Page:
New research examines suicide in new and expectant mothers
A new King's College London study examines suicide deaths within and outside the period surrounding childbirth, specifically in women who had been in recent contact with mental health services.
Suicide in pregnant and postnatal women is an important cause of maternal death, yet evidence to guide suicide prevention in this group is scarce. The researchers hope these findings, published today in The Lancet Psychiatry, will inform suicide prevention strategies for those who suffer from serious mental health problems during or after pregnancy.
The study used UK national data on suicides by people with past-year contact with psychiatric services in the period 1997-2012. Over that period nearly 5,000 women in recent contact with psychiatric services died by suicide, and the team at King's found that roughly one in 50 of these women were new or expectant mothers. The researchers compared women who died by suicide in pregnancy or the first postnatal year (perinatal suicides) with those who died by suicide outside of this period (non-perinatal suicide).
Suicide in the perinatal group was more often violent (most commonly by hanging or jumping). However, once clinical characteristics such as diagnosis and illness duration were taken into account, there was less of a difference in the nature of the methods used by perinatal and non-perinatal women.
The higher frequency of violent suicides among perinatal women might reflect greater illness severity or higher suicidal intent in this group, according to the study authors.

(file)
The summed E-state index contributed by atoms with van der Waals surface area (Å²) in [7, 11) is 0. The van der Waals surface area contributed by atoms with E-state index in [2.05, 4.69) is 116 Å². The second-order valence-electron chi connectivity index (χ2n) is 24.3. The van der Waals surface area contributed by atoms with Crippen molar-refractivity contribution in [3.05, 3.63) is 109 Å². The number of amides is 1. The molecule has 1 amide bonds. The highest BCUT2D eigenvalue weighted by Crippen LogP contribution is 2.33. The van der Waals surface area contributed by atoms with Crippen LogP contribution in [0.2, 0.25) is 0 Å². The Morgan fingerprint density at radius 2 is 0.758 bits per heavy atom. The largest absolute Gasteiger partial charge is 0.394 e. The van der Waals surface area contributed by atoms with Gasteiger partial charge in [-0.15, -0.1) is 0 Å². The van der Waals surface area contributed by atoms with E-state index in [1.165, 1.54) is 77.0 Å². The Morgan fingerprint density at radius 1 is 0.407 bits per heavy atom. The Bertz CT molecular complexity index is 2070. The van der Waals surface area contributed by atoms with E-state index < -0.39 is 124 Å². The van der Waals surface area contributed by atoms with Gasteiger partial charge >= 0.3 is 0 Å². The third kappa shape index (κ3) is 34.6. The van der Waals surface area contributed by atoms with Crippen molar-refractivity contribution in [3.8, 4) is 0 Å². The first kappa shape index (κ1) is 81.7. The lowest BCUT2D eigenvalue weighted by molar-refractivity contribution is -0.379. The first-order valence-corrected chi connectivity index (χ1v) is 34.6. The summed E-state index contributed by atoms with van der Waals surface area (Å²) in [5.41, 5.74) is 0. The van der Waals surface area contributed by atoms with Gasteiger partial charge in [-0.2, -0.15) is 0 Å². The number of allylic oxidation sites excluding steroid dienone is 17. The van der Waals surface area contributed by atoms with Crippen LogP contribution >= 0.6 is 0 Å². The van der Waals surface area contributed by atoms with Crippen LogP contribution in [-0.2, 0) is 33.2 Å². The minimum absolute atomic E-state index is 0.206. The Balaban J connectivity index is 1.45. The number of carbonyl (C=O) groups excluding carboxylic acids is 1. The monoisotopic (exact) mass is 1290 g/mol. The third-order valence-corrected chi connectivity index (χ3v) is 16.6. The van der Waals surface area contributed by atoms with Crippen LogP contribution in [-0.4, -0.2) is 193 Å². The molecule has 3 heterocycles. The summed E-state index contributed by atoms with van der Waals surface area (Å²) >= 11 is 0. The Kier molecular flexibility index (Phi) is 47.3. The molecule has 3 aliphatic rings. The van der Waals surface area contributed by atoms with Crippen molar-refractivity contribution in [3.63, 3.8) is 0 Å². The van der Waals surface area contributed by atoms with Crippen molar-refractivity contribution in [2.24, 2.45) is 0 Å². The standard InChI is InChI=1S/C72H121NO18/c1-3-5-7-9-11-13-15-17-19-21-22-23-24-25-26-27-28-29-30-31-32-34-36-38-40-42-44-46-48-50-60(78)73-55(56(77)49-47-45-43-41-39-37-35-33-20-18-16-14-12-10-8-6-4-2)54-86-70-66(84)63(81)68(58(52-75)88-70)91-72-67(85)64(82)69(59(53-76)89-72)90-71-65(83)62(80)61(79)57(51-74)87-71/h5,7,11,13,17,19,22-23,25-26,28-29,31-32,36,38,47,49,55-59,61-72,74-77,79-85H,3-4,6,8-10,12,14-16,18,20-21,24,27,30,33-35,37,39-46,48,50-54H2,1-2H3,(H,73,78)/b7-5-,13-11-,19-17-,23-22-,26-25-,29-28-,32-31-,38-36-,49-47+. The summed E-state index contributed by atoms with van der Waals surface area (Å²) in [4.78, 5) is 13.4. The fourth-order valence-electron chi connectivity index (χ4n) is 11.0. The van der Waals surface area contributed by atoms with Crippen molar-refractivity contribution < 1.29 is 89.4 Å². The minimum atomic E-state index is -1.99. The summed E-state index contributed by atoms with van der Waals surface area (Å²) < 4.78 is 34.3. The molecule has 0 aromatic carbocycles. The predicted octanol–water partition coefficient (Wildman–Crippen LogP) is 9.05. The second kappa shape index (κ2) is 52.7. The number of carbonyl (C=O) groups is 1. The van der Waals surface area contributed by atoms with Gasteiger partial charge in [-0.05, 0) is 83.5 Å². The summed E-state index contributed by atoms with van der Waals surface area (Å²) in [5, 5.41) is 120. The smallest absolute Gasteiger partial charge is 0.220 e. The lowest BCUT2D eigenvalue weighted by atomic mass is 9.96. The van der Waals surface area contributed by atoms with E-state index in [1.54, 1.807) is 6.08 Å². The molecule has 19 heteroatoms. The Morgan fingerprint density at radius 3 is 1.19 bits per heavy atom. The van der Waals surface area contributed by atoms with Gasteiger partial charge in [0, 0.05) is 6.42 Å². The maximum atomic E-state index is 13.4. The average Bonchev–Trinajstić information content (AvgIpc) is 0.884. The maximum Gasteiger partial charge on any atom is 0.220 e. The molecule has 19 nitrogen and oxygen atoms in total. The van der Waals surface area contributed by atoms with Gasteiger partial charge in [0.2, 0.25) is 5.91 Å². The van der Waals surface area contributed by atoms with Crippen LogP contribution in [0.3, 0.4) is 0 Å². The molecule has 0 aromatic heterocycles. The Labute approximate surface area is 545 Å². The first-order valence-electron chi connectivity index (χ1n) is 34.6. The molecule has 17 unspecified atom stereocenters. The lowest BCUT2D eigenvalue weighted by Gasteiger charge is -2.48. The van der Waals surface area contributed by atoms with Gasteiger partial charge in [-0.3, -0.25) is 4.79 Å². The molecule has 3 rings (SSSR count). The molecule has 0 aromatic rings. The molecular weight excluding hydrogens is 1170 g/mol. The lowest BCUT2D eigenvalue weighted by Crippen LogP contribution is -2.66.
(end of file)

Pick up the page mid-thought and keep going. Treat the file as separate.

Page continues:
The researchers also found that women who died by suicide in the perinatal period were more likely to have a diagnosis of depression and less likely to be receiving active psychiatric treatment, including medication.
Dr Hind Khalifeh from the Health Service and Population Research Department at King's College London said: 'This finding is particularly concerning as it suggests that women with serious mental illness may not be getting the treatment they need.
'The decision not to take antidepressant medication in the perinatal period might be due to fears of potential harm to the unborn baby or breastfeeding infant.
'Reports often focus on the possible risks of using antidepressants during pregnancy but our research has highlighted the potential serious risks of untreated severe depression in the perinatal period.'
According to the study authors, clinicians need to closely monitor perinatal suicide risk not only in women with psychotic illnesses, but also in those with depression.
Dr Khalifeh added: 'Depression is arguably under-recognised as a leading cause of perinatal suicide, with much public and clinical attention focused on the scarce, but very high-risk presentation of postnatal psychosis.
'Clinicians should be aware that women with severe perinatal depression in particular are a group at risk of suicide who need careful monitoring and treatment. Therefore decisions about use of medication need to be made after carefully weighing up the potential risks and benefits for both mother and baby. Clinicians should ensure that women who choose not to take medication are offered adequate and timely alternative treatments and appropriate follow-up.'
Professor Louise Howard, also from King's College London, said: 'Although the number of pregnancy-related deaths has been steadily falling, the frequency of indirect deaths linked to mental health is a major cause for concern.
'Fortunately women who are new or expectant mothers rarely die by suicide. However, when it does occur it is obviously a deeply tragic event.